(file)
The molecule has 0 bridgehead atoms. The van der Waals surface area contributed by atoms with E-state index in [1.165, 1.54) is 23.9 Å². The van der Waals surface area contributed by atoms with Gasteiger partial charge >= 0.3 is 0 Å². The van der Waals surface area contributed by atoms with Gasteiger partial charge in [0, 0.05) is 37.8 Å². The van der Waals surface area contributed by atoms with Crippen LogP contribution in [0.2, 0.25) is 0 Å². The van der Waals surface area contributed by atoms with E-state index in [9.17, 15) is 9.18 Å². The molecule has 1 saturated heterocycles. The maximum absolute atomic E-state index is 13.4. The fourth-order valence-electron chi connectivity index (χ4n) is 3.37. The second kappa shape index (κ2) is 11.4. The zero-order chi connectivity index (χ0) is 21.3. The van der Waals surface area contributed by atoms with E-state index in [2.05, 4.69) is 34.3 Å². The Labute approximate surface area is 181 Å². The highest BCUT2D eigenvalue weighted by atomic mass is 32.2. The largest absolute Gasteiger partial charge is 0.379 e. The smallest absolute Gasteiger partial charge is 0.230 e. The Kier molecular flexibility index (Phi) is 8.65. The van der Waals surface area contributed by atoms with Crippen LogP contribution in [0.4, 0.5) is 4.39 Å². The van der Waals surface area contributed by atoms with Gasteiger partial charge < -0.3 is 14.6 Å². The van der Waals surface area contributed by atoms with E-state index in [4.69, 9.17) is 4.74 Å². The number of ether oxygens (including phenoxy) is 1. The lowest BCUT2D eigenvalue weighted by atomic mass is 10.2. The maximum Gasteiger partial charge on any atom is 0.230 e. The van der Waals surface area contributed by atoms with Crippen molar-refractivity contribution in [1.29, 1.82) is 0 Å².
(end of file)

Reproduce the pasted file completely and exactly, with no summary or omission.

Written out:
The molecule has 0 bridgehead atoms. The van der Waals surface area contributed by atoms with E-state index in [1.165, 1.54) is 23.9 Å². The van der Waals surface area contributed by atoms with Gasteiger partial charge >= 0.3 is 0 Å². The van der Waals surface area contributed by atoms with Gasteiger partial charge in [0, 0.05) is 37.8 Å². The van der Waals surface area contributed by atoms with Crippen LogP contribution in [0.2, 0.25) is 0 Å². The van der Waals surface area contributed by atoms with E-state index in [9.17, 15) is 9.18 Å². The molecule has 1 saturated heterocycles. The maximum absolute atomic E-state index is 13.4. The fourth-order valence-electron chi connectivity index (χ4n) is 3.37. The second kappa shape index (κ2) is 11.4. The zero-order chi connectivity index (χ0) is 21.3. The van der Waals surface area contributed by atoms with E-state index in [2.05, 4.69) is 34.3 Å². The Labute approximate surface area is 181 Å². The highest BCUT2D eigenvalue weighted by atomic mass is 32.2. The largest absolute Gasteiger partial charge is 0.379 e. The smallest absolute Gasteiger partial charge is 0.230 e. The Kier molecular flexibility index (Phi) is 8.65. The van der Waals surface area contributed by atoms with Crippen LogP contribution in [0.4, 0.5) is 4.39 Å². The van der Waals surface area contributed by atoms with Gasteiger partial charge < -0.3 is 14.6 Å². The van der Waals surface area contributed by atoms with E-state index in [4.69, 9.17) is 4.74 Å². The number of ether oxygens (including phenoxy) is 1. The lowest BCUT2D eigenvalue weighted by atomic mass is 10.2. The maximum Gasteiger partial charge on any atom is 0.230 e. The van der Waals surface area contributed by atoms with Crippen molar-refractivity contribution in [1.29, 1.82) is 0 Å².